Tim, thanks for taking the time to spell out your thoughts on this. I have a few comments:

    1) As writers, it is important for us to be able to take part in a productive and respectful dialogue. I think part of this is definitely to provide criticism to perspectives we think are invalid. To help the readers understand the argument, you should inform them that you are arguing against my perspective.

    2) I included Matt Weiters within a group that was “equal or better” than Vladimir Guerrero. If one wishes to divide it further, I would call Wieters equal to Vlad. That is my simple position.

    3) Why do I think Vlad and Wieters equal when Wieters has a greater WAR? I do not think WAR is the end all. It is however a great starting point. I am suspicious of its ability to account for defense, particularly for catchers. In these cases, I soften those numbers and think of them more as a range around those figures.

    4) Vlad is the better hitter. This is obvious. And, yes, a run is a run is a run. However, I think divorcing the bat from everything else that a player is will wind up with an improper evaluation of the skill of a player. This is a concept that is true with traditional perspectives as much as advanced statistical perspectives. If all we did was measure players by their bats, you would have maybe two or three shortstops in the Hall of Fame. Cal Ripken Jr would likely not be in there if he was a first baseman. Why is this so? It is difficult to play certain positions, so you have a subset of hitting ability within that positional grouping.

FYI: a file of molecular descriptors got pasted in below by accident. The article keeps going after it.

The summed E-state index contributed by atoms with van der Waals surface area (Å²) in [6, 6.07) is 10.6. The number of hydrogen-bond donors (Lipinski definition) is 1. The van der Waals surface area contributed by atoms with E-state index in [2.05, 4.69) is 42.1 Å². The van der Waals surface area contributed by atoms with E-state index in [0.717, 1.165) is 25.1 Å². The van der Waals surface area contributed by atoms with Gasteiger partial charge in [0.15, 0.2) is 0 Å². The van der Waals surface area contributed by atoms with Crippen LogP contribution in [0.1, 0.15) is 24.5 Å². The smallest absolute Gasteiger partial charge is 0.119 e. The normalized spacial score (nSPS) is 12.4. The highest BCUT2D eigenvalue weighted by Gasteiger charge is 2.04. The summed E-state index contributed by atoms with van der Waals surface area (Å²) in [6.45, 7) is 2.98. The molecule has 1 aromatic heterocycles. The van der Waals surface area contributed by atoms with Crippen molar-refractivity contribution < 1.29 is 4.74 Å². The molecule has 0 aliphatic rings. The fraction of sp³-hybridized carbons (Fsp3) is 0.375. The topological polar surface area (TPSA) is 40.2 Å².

In this particular instance, Wieters is being compared to a player who would replace him if he was injured (a replacement level catcher – think AAA) against Vlad who is compared to a replacement level DH (think best hitter on AAA squad). Those baselines are different for each player. Vlad’s production at the plate is more easily replaced at his position than it is for Wieters at his.

    Baseball is a team game and runs come from all sorts of positions. Those baselines differ between those positions. WAR is a decent estimate of that, but like I do, do not solely depend on that. Recognize limitations and the concepts that are employed with each advanced statistic.

    Tom Tango, who I think is back with the Mariners, wrote the replacement level article you mentioned in your post. He is a good guy to follow to understand this principle further. However, there are a lot of great articles out there by guys who have been pluck by professional teams. Good stuff.